2. Materials and Methods

2.1. Study Design and Setting

The present study represents a cross-sectional, secondary analysis of 122 consecutive women recruited to 4 ongoing studies (ClinicalTrials.gov Identifiers: NCT01859663, NCT01927471, NCT01927432, NCT01785719) between January 2013 and July 2018 that met the inclusion criteria detailed below. Recruitment was completed using paper and electronic advertisements at 3 academic institutions in New York State: (1) Division of Nutritional Sciences, Cornell University (Ithaca); (2) Department of Obstetrics and Gynecology, University of Rochester Medical Center (Rochester); and, (3) Ronald O. Perelman and Claudia Cohen Center for Reproductive Medicine, Weill Cornell Medicine (New York).

2.2. Ethical Approval

The Institutional Review Boards at Cornell University, University of Rochester, and Weill Cornell Medicine approved the study protocols. All procedures were conducted in compliance with the World Medical Association Declaration of Helsinki, and the Guidelines of the International Conference on Harmonization on Good Clinical Practice. All participants provided written informed consent.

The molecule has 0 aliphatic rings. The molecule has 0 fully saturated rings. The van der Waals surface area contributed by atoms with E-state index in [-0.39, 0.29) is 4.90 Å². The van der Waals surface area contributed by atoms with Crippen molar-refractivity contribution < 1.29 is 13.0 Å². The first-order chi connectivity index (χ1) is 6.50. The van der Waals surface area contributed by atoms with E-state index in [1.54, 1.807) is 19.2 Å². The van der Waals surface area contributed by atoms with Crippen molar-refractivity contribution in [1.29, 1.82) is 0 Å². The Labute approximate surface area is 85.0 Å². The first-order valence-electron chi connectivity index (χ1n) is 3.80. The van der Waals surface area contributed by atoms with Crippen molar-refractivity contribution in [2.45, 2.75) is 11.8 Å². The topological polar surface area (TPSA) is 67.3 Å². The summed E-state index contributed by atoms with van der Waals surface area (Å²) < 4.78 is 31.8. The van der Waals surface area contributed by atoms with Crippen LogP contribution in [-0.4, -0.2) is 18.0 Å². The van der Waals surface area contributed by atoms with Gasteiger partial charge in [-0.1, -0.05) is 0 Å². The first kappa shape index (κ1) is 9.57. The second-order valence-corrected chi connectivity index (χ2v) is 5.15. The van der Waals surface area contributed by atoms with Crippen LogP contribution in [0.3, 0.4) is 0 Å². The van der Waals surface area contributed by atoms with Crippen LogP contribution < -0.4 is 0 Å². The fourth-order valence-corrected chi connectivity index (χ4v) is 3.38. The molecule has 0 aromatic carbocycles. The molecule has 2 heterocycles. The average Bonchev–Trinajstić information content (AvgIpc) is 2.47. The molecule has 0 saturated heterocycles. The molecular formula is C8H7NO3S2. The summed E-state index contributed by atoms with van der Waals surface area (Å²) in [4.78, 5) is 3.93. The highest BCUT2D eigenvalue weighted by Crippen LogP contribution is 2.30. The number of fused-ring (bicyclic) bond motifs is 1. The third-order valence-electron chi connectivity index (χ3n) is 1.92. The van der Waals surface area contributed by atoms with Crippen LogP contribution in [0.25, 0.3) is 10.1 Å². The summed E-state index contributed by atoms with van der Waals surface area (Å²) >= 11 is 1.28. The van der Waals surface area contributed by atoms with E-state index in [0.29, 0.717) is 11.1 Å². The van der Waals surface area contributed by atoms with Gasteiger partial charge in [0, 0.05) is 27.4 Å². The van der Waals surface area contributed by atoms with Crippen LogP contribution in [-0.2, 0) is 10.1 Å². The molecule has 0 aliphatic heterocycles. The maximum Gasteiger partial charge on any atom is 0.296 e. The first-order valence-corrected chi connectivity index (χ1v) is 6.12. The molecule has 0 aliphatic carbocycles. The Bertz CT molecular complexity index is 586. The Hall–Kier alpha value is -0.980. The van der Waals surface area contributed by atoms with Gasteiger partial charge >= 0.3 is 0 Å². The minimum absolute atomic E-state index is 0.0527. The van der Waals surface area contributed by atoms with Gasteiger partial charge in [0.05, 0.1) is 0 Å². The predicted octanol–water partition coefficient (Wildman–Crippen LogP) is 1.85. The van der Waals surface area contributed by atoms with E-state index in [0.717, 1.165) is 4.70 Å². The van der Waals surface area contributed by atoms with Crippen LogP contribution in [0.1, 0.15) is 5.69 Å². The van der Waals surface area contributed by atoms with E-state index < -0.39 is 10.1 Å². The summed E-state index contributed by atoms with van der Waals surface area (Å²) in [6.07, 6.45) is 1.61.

2.3. Study Participants

Women were eligible to participate if they were 18–45 years old and exhibited no signs of perimenopause. Exclusion criteria included: (1) the use of insulin-sensitizing medications within 2 months of study participation; (2) the presence of diabetes mellitus, hyperprolactinemia, untreated thyroid dysfunction, congenital adrenal hyperplasia or premature ovarian failure; and, (3) failure to visualize the ovaries on transvaginal ultrasonography. One hundred and twenty-two women provided complete ultrasonographic and dietary datasets. Eleven women were excluded from the present analysis due to implausible self-reported energy intakes of 96 and 560 kcal/d (n = 2), poor visualization of ovaries (n = 2), and use of hormonal contraception (n = 7). The final cohort included 111 women.

2.4. Study Procedures

2.4.1. Clinical Assessments

A standardized health history and physical examination was performed to obtain demographics, anthropometry, vitals, and family history of chronic disease as described in greater detail previously [53]. Hirsutism was evaluated by visual and self-reported scoring of terminal hair growth on 9 regions of the body [54]. Clinical evidence of hyperandrogenism was defined by a modified hirsutism score ≥6 [55]. Menstrual cycle length was recorded as the self-reported average interval between menstrual cycles in the 12 months before study enrollment. Evidence of oligo-amenorrhea was defined by a self-reported average menstrual cycle length ≥36 days. Further, we determined the PCOS status of our entire cohort using the recommended thresholds of the 2018 International Evidence-based Guidelines for the Assessment and Management of PCOS [55] in compliance with the National Institutes of Health (NIH) criteria [56] to account for any impact of PCOS status on outcomes through sub-group analyses.

2.4.2. Biochemical Analyses